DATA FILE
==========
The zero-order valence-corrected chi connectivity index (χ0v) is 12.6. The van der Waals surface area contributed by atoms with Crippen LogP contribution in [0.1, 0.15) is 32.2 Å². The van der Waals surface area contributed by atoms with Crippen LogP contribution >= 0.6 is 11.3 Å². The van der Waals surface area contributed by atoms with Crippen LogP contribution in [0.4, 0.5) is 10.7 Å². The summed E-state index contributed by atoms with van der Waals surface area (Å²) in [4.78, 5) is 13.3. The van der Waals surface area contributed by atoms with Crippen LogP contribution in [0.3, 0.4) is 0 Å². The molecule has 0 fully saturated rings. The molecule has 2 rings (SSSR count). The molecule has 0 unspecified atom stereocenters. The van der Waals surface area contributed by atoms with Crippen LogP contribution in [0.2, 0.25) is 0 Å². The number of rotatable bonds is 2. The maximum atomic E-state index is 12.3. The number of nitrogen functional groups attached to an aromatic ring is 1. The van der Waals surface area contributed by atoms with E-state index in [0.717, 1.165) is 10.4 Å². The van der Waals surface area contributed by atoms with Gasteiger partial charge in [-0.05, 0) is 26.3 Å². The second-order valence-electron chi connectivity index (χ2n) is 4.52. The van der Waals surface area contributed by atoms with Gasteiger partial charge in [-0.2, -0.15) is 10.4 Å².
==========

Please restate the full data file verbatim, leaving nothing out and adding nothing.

The zero-order valence-corrected chi connectivity index (χ0v) is 12.6. The van der Waals surface area contributed by atoms with Crippen LogP contribution in [0.1, 0.15) is 32.2 Å². The van der Waals surface area contributed by atoms with Crippen LogP contribution >= 0.6 is 11.3 Å². The van der Waals surface area contributed by atoms with Crippen LogP contribution in [0.4, 0.5) is 10.7 Å². The summed E-state index contributed by atoms with van der Waals surface area (Å²) in [4.78, 5) is 13.3. The van der Waals surface area contributed by atoms with Crippen LogP contribution in [0.3, 0.4) is 0 Å². The molecule has 0 fully saturated rings. The molecule has 2 rings (SSSR count). The molecule has 0 unspecified atom stereocenters. The van der Waals surface area contributed by atoms with Crippen LogP contribution in [0.2, 0.25) is 0 Å². The number of rotatable bonds is 2. The maximum atomic E-state index is 12.3. The number of nitrogen functional groups attached to an aromatic ring is 1. The van der Waals surface area contributed by atoms with E-state index in [0.717, 1.165) is 10.4 Å². The van der Waals surface area contributed by atoms with Gasteiger partial charge in [-0.05, 0) is 26.3 Å². The second-order valence-electron chi connectivity index (χ2n) is 4.52. The van der Waals surface area contributed by atoms with Gasteiger partial charge in [-0.2, -0.15) is 10.4 Å².